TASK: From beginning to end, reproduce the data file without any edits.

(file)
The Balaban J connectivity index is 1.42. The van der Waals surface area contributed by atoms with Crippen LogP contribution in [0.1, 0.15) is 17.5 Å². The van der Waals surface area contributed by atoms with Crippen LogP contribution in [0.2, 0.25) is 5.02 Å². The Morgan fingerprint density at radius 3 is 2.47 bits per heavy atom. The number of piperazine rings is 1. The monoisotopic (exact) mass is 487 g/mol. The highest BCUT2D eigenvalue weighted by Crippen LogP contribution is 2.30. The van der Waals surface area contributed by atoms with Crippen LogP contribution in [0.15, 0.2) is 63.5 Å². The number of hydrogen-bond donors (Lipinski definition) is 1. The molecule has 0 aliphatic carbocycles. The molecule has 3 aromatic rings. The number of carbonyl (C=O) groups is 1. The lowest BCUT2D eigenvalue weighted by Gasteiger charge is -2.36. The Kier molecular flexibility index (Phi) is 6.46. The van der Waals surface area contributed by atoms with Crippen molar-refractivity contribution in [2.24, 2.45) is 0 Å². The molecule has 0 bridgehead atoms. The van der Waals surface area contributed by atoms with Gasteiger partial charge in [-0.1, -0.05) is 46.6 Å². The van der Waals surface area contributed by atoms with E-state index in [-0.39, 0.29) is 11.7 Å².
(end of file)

The Balaban J connectivity index is 1.42. The van der Waals surface area contributed by atoms with Crippen LogP contribution in [0.1, 0.15) is 17.5 Å². The van der Waals surface area contributed by atoms with Crippen LogP contribution in [0.2, 0.25) is 5.02 Å². The Morgan fingerprint density at radius 3 is 2.47 bits per heavy atom. The number of piperazine rings is 1. The monoisotopic (exact) mass is 487 g/mol. The highest BCUT2D eigenvalue weighted by Crippen LogP contribution is 2.30. The van der Waals surface area contributed by atoms with Crippen LogP contribution in [0.15, 0.2) is 63.5 Å². The number of hydrogen-bond donors (Lipinski definition) is 1. The molecule has 0 aliphatic carbocycles. The molecule has 3 aromatic rings. The number of carbonyl (C=O) groups is 1. The lowest BCUT2D eigenvalue weighted by Gasteiger charge is -2.36. The Kier molecular flexibility index (Phi) is 6.46. The van der Waals surface area contributed by atoms with Crippen molar-refractivity contribution in [2.24, 2.45) is 0 Å². The molecule has 0 bridgehead atoms. The van der Waals surface area contributed by atoms with Gasteiger partial charge in [-0.1, -0.05) is 46.6 Å². The van der Waals surface area contributed by atoms with E-state index in [-0.39, 0.29) is 11.7 Å².